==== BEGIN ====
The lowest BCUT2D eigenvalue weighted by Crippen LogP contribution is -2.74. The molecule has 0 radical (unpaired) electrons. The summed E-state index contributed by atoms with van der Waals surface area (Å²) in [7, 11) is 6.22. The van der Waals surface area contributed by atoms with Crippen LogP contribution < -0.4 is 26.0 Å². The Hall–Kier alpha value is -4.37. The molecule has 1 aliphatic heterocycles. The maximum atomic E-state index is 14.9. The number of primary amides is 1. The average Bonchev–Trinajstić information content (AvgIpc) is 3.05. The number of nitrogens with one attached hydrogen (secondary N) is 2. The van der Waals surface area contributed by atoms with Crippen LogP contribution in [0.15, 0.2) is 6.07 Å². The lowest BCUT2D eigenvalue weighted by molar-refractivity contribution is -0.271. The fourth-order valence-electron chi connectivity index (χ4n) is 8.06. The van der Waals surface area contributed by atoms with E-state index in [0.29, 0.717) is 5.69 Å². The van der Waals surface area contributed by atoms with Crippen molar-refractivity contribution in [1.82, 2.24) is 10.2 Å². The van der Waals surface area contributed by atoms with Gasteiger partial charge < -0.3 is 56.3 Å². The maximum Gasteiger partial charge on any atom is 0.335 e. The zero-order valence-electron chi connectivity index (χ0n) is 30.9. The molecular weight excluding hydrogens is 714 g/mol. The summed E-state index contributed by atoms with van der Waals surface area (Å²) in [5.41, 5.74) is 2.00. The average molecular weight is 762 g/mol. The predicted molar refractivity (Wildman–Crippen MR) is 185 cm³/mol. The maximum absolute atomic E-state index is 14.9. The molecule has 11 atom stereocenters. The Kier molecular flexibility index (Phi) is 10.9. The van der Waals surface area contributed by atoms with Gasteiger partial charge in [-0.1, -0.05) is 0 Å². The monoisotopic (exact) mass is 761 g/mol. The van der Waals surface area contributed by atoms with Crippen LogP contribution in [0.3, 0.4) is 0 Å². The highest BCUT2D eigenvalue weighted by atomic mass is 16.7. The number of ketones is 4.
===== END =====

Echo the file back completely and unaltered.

The lowest BCUT2D eigenvalue weighted by Crippen LogP contribution is -2.74. The molecule has 0 radical (unpaired) electrons. The summed E-state index contributed by atoms with van der Waals surface area (Å²) in [7, 11) is 6.22. The van der Waals surface area contributed by atoms with Crippen LogP contribution < -0.4 is 26.0 Å². The Hall–Kier alpha value is -4.37. The molecule has 1 aliphatic heterocycles. The maximum atomic E-state index is 14.9. The number of primary amides is 1. The average Bonchev–Trinajstić information content (AvgIpc) is 3.05. The number of nitrogens with one attached hydrogen (secondary N) is 2. The van der Waals surface area contributed by atoms with Crippen LogP contribution in [0.15, 0.2) is 6.07 Å². The lowest BCUT2D eigenvalue weighted by molar-refractivity contribution is -0.271. The fourth-order valence-electron chi connectivity index (χ4n) is 8.06. The van der Waals surface area contributed by atoms with E-state index in [0.29, 0.717) is 5.69 Å². The van der Waals surface area contributed by atoms with Crippen molar-refractivity contribution in [1.82, 2.24) is 10.2 Å². The van der Waals surface area contributed by atoms with Gasteiger partial charge < -0.3 is 56.3 Å². The maximum Gasteiger partial charge on any atom is 0.335 e. The zero-order valence-electron chi connectivity index (χ0n) is 30.9. The molecular weight excluding hydrogens is 714 g/mol. The summed E-state index contributed by atoms with van der Waals surface area (Å²) in [5.41, 5.74) is 2.00. The average molecular weight is 762 g/mol. The predicted molar refractivity (Wildman–Crippen MR) is 185 cm³/mol. The maximum absolute atomic E-state index is 14.9. The molecule has 11 atom stereocenters. The Kier molecular flexibility index (Phi) is 10.9. The van der Waals surface area contributed by atoms with Gasteiger partial charge in [-0.1, -0.05) is 0 Å². The monoisotopic (exact) mass is 761 g/mol. The van der Waals surface area contributed by atoms with Crippen LogP contribution in [0.3, 0.4) is 0 Å². The highest BCUT2D eigenvalue weighted by atomic mass is 16.7. The number of ketones is 4.